Department of Work and Pensions reports 5.9% mean gender pay gap

Department of Work and Pensions launches consultation on long-term asset planningThe Department of Work and Pensions (DWP) has reported a mean gender pay gap for 2022 of 5.9%.

The government department’s mean gender pay gap, increased by a 1.7 percentage point from 2021, while its median gender pay gap for 2022 is 0. The overall mean and median hourly difference in pay is £0.91 and zero respectively, because it has proportionally more men than women in its more senior roles.

Meanwhile, its mean bonus gap decreased over the course of the year by a 0.1 percentage point to 14.6% for 2022, while its median bonus gap increased by a 1.2 percentage point to 14.7%. This is a result of 8% of women working at the department receiving a bonus over the past year, compared to 11% of men.

According to the department, its analysis revealed that the pay gap can largely be attributed to the distribution of the workforce, because it has lower female representation in higher or more senior positions. It stated that the gender pay gap continues to be one of its key considerations as it develops its future reward strategy.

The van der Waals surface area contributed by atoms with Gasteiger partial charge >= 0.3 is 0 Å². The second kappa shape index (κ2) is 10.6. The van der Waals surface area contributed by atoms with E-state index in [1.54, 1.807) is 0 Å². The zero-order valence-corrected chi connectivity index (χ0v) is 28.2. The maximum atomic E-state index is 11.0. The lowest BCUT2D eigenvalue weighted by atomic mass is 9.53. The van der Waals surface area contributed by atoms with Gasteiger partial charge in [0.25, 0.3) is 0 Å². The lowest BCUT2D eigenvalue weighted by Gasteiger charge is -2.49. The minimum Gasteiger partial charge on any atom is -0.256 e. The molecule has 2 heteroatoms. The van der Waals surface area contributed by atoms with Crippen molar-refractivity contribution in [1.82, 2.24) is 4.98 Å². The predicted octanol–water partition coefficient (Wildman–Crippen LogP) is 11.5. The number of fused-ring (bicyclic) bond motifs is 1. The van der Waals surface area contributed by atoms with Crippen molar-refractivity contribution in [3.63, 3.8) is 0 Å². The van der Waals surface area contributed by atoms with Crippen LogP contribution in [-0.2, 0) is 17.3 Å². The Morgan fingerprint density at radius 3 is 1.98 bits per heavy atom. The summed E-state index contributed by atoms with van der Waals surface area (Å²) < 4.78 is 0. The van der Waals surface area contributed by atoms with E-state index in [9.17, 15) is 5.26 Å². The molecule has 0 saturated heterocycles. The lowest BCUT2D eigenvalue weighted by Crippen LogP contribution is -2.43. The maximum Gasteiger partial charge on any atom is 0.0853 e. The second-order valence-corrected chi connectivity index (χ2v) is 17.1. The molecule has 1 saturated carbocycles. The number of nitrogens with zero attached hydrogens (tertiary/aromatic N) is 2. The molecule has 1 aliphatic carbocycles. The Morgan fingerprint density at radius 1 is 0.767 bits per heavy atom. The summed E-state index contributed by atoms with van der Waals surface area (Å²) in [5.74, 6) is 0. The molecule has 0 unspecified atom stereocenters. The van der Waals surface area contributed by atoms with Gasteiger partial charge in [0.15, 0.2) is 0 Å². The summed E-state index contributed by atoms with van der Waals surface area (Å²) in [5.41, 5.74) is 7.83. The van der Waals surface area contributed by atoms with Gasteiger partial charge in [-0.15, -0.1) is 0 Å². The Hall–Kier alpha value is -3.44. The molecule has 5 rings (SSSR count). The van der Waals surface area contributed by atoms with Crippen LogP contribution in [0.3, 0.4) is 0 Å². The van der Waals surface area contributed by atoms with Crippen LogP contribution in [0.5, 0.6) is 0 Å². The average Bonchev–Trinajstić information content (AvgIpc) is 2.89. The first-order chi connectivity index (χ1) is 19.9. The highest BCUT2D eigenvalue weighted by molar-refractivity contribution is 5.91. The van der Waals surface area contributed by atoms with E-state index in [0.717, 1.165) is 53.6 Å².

Debbie Alder, people capability and place director general at the Department of Work and Pensions, said: “We at DWP actively promote flexible, home-working, job-sharing, and part-time working to support employees with caring responsibilities and encourage a good work-life balance. Awareness and support of those with caring responsibilities is embedded into all our HR policies and our commitment to this is strengthened by DWP’s membership to the Employers for Carers forum.

“We also offer shared parental leave to provide parents with more flexibility in how to share time off work after their child is born or placed for adoption. We encourage and support a shared parental leave policy that exceeds statutory provisions throughout the department.”